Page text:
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Asia Today ISSN 1861-4604 Friday, December 15, 2017

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Amid war fears, Russia accused of intercepting U.S. aircraft

U.S. aircraft over the Black Sea.

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WASHINGTON, U.S. - Amid World War 3 fears, now Russia has been accused of making an “unsafe and unprovoked” intercept of a U.S. aircraft over the Black Sea.

The Pentagon said on Tuesday that a Russian fighter made the unsafe intercept, causing the U.S. P-8A to experience “a 15-degree roll and violent turbulence.”

The intercept by the Russian Su-30 occurred after the fighter flew from the right to the left of the plane with its afterburners engaged.

Lieutenant Colonel Michelle Baldanza, a spokesman for the military organisation, said the U.S. plane did nothing to provoke action that took place over international airspace.

She added, "The U.S. aircraft was operating in international airspace and did nothing to provoke this Russian behaviour. Unsafe actions‎ have the potential to cause serious harm and injury to all aircrews involved.”

The Pentagon stated the P-8A had its transponder - which is used to interact with air traffic control - turned on when the incident occurred.

Transponder transmissions are also used to detect when a plane is at risk of colliding with another.

According to officials, the incident took place across a 24 minute period.

Officials deemed the Russian plane as flying “erratically” and with “poor control.”

Previously, the last close call between Russian and U.S. aircraft took place in June when a Su-27 flew within five feet of an RC-135 over the Baltic Sea - in the incident that was similarly described as being “unsafe.”

Officials then pointed out that the Russian Su-27 jet had air-to-air missiles under its wings and approached the U.S. Air Force RC-135 recon jet "rapidly," coming within 5 feet of the American aircraft.

Another official said, once alongside, the Russian jet was “provocative” in its flight manoeuvres and flying “erratically.”

Following the incident in June, U.S. Navy spokesperson Captain Jeff Davis reiterated that Russia is within its right to fly in international airspaces, but it should make sure it is doing so safely.

He said, "Russia is certainly within its right to exercise within international airspace, but we want them to respect international standards for safety to prevent accidents. The vast majority of interactions we have, intercepts that occur when we fly and that are intercepted by the Russians are safe. This is an exception, not the norm, but we were again operating in international airspace and did nothing to provoke.”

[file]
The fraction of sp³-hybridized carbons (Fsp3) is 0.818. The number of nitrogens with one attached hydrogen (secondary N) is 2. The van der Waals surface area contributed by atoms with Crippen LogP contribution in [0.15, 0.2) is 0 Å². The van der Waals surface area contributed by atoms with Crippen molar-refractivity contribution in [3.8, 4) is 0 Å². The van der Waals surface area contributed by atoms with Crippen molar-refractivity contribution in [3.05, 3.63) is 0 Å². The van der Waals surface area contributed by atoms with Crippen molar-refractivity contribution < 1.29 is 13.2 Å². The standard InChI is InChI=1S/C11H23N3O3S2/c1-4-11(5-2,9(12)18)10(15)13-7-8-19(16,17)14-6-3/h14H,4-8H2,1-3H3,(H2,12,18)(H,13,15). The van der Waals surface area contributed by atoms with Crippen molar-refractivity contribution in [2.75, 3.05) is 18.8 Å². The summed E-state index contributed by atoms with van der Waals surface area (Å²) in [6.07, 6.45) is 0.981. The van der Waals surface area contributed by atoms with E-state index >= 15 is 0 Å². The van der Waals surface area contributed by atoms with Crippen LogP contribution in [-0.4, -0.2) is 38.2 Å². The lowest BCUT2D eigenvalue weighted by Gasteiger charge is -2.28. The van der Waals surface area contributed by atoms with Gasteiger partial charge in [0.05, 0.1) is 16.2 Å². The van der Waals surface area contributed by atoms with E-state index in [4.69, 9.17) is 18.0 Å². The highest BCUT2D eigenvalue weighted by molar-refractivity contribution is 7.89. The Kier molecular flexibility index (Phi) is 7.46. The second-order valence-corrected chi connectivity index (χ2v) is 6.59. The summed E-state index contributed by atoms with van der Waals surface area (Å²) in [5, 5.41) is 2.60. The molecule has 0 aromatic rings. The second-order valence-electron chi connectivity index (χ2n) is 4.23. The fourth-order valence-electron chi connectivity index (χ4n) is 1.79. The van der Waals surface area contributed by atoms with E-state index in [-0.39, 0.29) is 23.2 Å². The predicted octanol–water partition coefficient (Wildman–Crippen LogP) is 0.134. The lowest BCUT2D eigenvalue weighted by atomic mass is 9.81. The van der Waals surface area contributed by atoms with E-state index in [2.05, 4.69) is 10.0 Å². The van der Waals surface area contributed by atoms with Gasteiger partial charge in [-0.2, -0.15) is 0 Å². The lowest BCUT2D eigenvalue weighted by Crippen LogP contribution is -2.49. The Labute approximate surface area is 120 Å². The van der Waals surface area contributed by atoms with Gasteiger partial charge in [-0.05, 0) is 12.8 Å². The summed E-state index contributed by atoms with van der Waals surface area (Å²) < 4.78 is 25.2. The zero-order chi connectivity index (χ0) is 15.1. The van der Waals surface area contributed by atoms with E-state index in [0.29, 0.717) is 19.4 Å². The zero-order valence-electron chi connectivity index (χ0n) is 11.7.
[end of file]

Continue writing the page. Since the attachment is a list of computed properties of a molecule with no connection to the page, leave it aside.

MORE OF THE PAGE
In June alone, a U.S. official stated that over 30 interactions took place between Russian and American aircraft - they are typically seen as safe and professional.

Earlier this month, U.S. fighter jets intercepted Russian nuclear bombers approaching the aircraft carrier USS Ronald Reagan off the coast of North Korea.

According to Navy officials, multiple U.S Navy F/A-18 jets were dispatched to escort two Russian TU-95 bombers away from the ship currently stationed near North Korea and operating in the Sea of Japan.

Navy officials added that the Russian bombers, capable of executing a nuclear strike, were intercepted merely 80 miles away from the ship.

Lt. Cmdr. Nicole Schwegman is said to have described the incident with the Russian air force as “safe and professional.”

The recent incident came just weeks after the Russian foreign ministry called the U.S. an “occupying force” in Syria.

Meanwhile, Russia is currently teamed up with Japan to conduct joint military exercises in the Sea of Japan.

The collaboration is seen as a retaliation to the threats of World War 3 from North Korea.

Commenting on the joint mission, Russian Captain First Rank Alexei Bolotnikov said, “Nine exercises were carried out, the main drills were recusing a person in the war from a helicopter, rescuing a person in a lifeboat from a boat, a captured boat was also liberated by special forces units. I believe that both the Russian and Japanese sides completed all the tasks set.”

On Tuesday, following Pentagon’s accusations, a decorated Russian general fired back saying American airmen had no business flying in these European waters, to begin with.

Russia, along with three U.S. allies and Ukraine and Georgia have access to the Black Sea.

The retired deputy commander of Russia’s air force, Nikolay Antoshkin was quoted as saying on state news agency RIA Novosti, “Our jet simply indicated, approached, the airman had a look and demonstrated that [the Poseidon] must leave. Americans have nothing to do in the Black Sea. This is an enclosed sea.”

He lamented that in Soviet times when Moscow controlled all but Turkey’s ports in the Black Sea, foreign air forces did not fly freely above the waters.

Since then, ex-Communist states Bulgaria and Romania have joined Turkey in the U.S.-led NATO alliance.

Meanwhile, former Soviet states Ukraine and Georgia have expressed a desire to join, but cannot embark on the process because Russian-backed troops hold parts of their territory.

In 2014, after Russia’s annexation of Ukraine’s Crimea, Turkey said the absence of a regional NATO force in the Black Sea allows Moscow to shape the sea like “almost a Russian lake.”

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